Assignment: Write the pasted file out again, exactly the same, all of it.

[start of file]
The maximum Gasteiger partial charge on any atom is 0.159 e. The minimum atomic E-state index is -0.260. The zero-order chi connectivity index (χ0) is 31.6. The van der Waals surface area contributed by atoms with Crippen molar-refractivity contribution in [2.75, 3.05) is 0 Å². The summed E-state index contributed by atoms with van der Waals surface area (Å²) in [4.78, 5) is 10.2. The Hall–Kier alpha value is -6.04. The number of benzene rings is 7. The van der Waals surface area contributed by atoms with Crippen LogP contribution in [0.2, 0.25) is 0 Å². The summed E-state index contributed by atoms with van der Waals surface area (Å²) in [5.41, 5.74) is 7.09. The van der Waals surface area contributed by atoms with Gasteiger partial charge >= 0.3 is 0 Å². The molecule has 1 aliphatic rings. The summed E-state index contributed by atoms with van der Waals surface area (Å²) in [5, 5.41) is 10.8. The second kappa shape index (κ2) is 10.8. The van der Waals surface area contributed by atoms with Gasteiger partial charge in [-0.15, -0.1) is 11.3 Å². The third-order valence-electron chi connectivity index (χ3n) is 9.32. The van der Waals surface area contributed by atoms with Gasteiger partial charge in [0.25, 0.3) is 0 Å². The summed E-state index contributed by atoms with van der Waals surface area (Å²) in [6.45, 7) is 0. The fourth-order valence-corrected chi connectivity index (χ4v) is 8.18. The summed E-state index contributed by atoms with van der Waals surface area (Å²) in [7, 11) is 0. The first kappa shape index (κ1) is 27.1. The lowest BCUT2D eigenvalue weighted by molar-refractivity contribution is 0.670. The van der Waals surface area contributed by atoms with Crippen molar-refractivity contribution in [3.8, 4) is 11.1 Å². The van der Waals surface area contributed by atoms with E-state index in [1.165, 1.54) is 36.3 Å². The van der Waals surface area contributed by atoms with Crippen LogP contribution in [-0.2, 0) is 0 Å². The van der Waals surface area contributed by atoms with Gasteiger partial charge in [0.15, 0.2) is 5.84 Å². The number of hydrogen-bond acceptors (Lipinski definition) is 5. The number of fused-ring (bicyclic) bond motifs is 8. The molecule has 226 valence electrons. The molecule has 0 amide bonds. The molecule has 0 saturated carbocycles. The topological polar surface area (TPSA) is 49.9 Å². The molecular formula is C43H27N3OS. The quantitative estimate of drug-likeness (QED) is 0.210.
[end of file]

The maximum Gasteiger partial charge on any atom is 0.159 e. The minimum atomic E-state index is -0.260. The zero-order chi connectivity index (χ0) is 31.6. The van der Waals surface area contributed by atoms with Crippen molar-refractivity contribution in [2.75, 3.05) is 0 Å². The summed E-state index contributed by atoms with van der Waals surface area (Å²) in [4.78, 5) is 10.2. The Hall–Kier alpha value is -6.04. The number of benzene rings is 7. The van der Waals surface area contributed by atoms with Crippen LogP contribution in [0.2, 0.25) is 0 Å². The summed E-state index contributed by atoms with van der Waals surface area (Å²) in [5.41, 5.74) is 7.09. The van der Waals surface area contributed by atoms with Gasteiger partial charge >= 0.3 is 0 Å². The molecule has 1 aliphatic rings. The summed E-state index contributed by atoms with van der Waals surface area (Å²) in [5, 5.41) is 10.8. The second kappa shape index (κ2) is 10.8. The van der Waals surface area contributed by atoms with Gasteiger partial charge in [-0.15, -0.1) is 11.3 Å². The third-order valence-electron chi connectivity index (χ3n) is 9.32. The van der Waals surface area contributed by atoms with Gasteiger partial charge in [0.25, 0.3) is 0 Å². The summed E-state index contributed by atoms with van der Waals surface area (Å²) in [6.45, 7) is 0. The fourth-order valence-corrected chi connectivity index (χ4v) is 8.18. The summed E-state index contributed by atoms with van der Waals surface area (Å²) in [7, 11) is 0. The first kappa shape index (κ1) is 27.1. The lowest BCUT2D eigenvalue weighted by molar-refractivity contribution is 0.670. The van der Waals surface area contributed by atoms with Crippen molar-refractivity contribution in [3.8, 4) is 11.1 Å². The van der Waals surface area contributed by atoms with E-state index in [1.165, 1.54) is 36.3 Å². The van der Waals surface area contributed by atoms with Crippen LogP contribution in [-0.2, 0) is 0 Å². The van der Waals surface area contributed by atoms with Gasteiger partial charge in [0.15, 0.2) is 5.84 Å². The number of hydrogen-bond acceptors (Lipinski definition) is 5. The number of fused-ring (bicyclic) bond motifs is 8. The molecule has 226 valence electrons. The molecule has 0 amide bonds. The molecule has 0 saturated carbocycles. The topological polar surface area (TPSA) is 49.9 Å². The molecular formula is C43H27N3OS. The quantitative estimate of drug-likeness (QED) is 0.210.